Fall ellipse, DaG 637, L chondrite

H3 chondrite, Dar al Gani 862

H5 chondrite, meteorite from Hammadah al Hamra
Update: November 28 2012
Dar al Gani 637 comes from a multiple fall. The fall ellipse of this L chondrite extends at less on 15 km west to east.
HaH 259 is a 5 kilogram chondrite found on the Hammadah al Hamra (the red plateau). Sixteen pieces, from 2 to 900 grams, were found around the main mass of 3.6 kilos.
In appearance DaG 862 resembles the L3.5 chondrite Ragland, New Mexico, especially in the number of chondrules seen in a cut section.

Saharan Meteorites

The first Saharan research campaigns took place in 1989. They revealed the hot desert’s enormous potential for preserving meteorites. A number of prospecting teams began travelling to Libya and Algeria in 1993 to collect field information permitting scientific studies to be conducted on over 1,000 meteorites.

The Museum of Natural History at Berlin’s Humboldt University holds a large share of the first Saharan finds. These many discoveries, taken from the Dar al Gani, Acfer, Hammadah al Hamra and Tanezrouft regions and the Saharan sedimentary plateaus, also drew buyers and speculators to the region around southern Morocco’s border towns. Situated at the gateways to the desert, these communities are favoured points of passage for contraband originating anywhere in the Sahara.

Since 1998, many thousands of poorly documented Saharan meteorites have thus come to supply the international market, listed under the generic label NWA (for North West Africa, a region that embraces all of North Africa). Mostly the product of a traffic that the Algerian government is fighting, all traces of their origins have been deliberately erased. This issue is a matter of concern, when we consider recently emerging Saharan terrorism and the amount of money being spent on this market.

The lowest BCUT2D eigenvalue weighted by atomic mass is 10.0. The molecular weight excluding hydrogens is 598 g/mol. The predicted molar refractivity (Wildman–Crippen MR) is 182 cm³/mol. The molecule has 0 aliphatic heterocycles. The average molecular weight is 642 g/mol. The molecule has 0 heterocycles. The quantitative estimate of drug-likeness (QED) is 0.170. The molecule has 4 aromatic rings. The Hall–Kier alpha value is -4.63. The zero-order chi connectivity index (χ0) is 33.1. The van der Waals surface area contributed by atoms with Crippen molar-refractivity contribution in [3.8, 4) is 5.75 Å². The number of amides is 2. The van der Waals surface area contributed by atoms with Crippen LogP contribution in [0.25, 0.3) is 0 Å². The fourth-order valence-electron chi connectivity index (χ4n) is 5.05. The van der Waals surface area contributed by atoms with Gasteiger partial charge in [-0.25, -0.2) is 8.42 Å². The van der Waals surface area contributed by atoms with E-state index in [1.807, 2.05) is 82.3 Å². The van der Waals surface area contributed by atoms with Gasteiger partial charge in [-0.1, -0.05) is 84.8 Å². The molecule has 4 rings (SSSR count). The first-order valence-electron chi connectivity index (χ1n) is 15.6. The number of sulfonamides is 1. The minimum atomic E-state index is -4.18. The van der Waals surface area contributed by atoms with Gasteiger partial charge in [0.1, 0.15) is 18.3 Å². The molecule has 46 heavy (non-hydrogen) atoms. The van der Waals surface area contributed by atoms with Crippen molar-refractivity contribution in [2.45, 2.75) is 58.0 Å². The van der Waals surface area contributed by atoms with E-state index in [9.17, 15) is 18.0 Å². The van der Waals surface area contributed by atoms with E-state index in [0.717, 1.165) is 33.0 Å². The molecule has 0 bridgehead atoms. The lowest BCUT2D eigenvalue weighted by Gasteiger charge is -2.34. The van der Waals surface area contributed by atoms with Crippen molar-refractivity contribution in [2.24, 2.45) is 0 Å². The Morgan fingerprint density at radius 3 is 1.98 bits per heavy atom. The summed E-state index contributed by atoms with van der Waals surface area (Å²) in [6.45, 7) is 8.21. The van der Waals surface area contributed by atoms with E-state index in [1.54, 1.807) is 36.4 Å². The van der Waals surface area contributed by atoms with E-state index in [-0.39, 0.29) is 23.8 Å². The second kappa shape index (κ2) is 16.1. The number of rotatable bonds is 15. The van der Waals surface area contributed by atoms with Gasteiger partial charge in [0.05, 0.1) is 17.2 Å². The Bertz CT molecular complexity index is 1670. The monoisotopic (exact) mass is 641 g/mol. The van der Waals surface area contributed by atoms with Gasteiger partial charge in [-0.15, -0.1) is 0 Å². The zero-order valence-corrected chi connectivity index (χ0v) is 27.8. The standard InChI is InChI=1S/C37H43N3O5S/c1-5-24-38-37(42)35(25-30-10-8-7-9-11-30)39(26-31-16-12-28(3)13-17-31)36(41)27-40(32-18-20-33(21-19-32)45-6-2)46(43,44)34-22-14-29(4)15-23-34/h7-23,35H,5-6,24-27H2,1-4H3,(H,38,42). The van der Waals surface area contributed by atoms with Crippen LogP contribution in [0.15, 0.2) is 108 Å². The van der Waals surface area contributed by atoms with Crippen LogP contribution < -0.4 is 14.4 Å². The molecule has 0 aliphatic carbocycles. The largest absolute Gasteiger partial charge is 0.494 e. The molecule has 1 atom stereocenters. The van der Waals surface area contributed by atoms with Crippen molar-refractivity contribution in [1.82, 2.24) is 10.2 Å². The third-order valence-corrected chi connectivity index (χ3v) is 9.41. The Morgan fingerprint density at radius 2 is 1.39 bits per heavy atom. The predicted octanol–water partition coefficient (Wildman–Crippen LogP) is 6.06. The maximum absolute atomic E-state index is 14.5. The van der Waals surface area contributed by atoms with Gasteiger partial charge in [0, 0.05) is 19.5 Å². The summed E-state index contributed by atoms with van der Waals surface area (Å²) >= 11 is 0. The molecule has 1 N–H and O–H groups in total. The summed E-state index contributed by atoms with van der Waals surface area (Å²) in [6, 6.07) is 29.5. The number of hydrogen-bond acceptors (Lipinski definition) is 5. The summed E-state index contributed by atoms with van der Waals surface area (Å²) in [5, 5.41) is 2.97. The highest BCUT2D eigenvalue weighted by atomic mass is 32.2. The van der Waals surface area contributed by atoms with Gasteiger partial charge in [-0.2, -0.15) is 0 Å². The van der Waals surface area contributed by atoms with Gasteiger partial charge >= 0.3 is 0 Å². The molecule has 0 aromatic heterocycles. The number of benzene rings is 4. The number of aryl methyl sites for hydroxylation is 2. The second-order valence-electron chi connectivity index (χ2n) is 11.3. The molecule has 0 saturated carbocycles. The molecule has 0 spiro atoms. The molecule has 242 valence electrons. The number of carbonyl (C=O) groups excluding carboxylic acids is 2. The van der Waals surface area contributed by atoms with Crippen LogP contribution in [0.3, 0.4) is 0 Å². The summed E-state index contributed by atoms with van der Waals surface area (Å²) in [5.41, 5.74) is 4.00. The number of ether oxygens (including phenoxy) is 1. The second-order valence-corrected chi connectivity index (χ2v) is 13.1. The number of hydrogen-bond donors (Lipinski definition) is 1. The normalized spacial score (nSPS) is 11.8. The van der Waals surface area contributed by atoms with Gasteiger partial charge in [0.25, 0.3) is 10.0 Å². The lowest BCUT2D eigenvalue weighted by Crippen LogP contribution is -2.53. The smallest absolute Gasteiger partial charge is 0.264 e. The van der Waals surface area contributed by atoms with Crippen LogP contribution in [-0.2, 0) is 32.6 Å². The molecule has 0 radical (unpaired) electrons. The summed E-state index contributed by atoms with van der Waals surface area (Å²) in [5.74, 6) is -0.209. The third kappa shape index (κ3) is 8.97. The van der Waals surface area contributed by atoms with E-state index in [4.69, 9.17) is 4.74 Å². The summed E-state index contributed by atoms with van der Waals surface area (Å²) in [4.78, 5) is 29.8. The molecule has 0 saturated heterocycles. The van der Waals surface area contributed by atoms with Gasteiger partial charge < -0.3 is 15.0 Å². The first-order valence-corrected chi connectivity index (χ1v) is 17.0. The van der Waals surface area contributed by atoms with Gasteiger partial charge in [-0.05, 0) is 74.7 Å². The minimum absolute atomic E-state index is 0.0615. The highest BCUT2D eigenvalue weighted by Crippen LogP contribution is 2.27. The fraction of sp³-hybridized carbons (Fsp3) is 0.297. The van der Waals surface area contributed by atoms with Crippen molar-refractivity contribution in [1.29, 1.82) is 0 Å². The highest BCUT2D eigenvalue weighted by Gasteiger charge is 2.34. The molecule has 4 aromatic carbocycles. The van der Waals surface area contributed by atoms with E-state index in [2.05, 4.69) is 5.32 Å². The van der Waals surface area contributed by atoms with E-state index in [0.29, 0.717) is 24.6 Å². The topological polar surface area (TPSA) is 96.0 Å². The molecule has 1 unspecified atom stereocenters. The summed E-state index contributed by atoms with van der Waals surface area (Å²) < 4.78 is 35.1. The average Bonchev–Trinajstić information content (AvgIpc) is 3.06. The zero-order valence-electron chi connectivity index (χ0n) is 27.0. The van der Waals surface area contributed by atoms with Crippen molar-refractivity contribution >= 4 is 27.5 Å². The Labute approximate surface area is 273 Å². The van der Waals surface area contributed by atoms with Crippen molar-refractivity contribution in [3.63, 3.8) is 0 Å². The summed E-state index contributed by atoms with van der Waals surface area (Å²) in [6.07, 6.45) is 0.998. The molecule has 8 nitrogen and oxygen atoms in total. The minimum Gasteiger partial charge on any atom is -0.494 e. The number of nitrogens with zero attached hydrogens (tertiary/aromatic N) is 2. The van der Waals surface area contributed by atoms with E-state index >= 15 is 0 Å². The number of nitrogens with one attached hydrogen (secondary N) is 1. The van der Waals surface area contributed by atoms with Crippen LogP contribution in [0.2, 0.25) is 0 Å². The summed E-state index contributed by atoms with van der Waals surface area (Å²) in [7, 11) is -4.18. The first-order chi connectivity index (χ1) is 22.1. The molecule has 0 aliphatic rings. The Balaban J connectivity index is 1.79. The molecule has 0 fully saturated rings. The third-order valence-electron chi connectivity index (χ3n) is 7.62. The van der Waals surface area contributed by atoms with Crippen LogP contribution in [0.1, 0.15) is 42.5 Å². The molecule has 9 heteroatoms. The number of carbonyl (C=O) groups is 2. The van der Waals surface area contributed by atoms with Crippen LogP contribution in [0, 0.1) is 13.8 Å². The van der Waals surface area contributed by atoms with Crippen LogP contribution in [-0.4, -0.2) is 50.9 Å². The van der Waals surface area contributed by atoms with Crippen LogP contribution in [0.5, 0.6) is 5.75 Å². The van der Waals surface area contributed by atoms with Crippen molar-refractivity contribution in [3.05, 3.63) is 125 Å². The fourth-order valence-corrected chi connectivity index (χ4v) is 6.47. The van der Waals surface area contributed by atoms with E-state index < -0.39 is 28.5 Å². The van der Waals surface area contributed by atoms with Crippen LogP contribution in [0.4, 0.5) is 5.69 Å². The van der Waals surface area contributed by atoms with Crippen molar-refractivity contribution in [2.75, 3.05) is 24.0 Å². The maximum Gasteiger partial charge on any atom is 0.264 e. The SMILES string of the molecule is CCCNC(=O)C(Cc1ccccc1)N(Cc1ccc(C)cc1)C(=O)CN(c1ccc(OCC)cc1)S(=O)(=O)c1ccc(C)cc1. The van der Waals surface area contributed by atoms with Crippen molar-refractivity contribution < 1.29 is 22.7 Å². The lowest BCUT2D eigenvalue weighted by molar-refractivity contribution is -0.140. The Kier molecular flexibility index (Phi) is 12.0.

Long-time Saharan meteorite buffs ourselves, we have consistently operated within part of a scientific process, aware of the need to record as much information as possible for future generations. Comprehensive follow-up on each of our discoveries and contacts that we have maintained since 1999 among embassies, Libyan and Algerian research institutes, demonstrate that a collective awareness is now required if we are to preserve and pass on the rich store of knowledge about our solar system that is contained in the Saharan meteorites.

© Copyright : Richard Pelisson, SaharaMet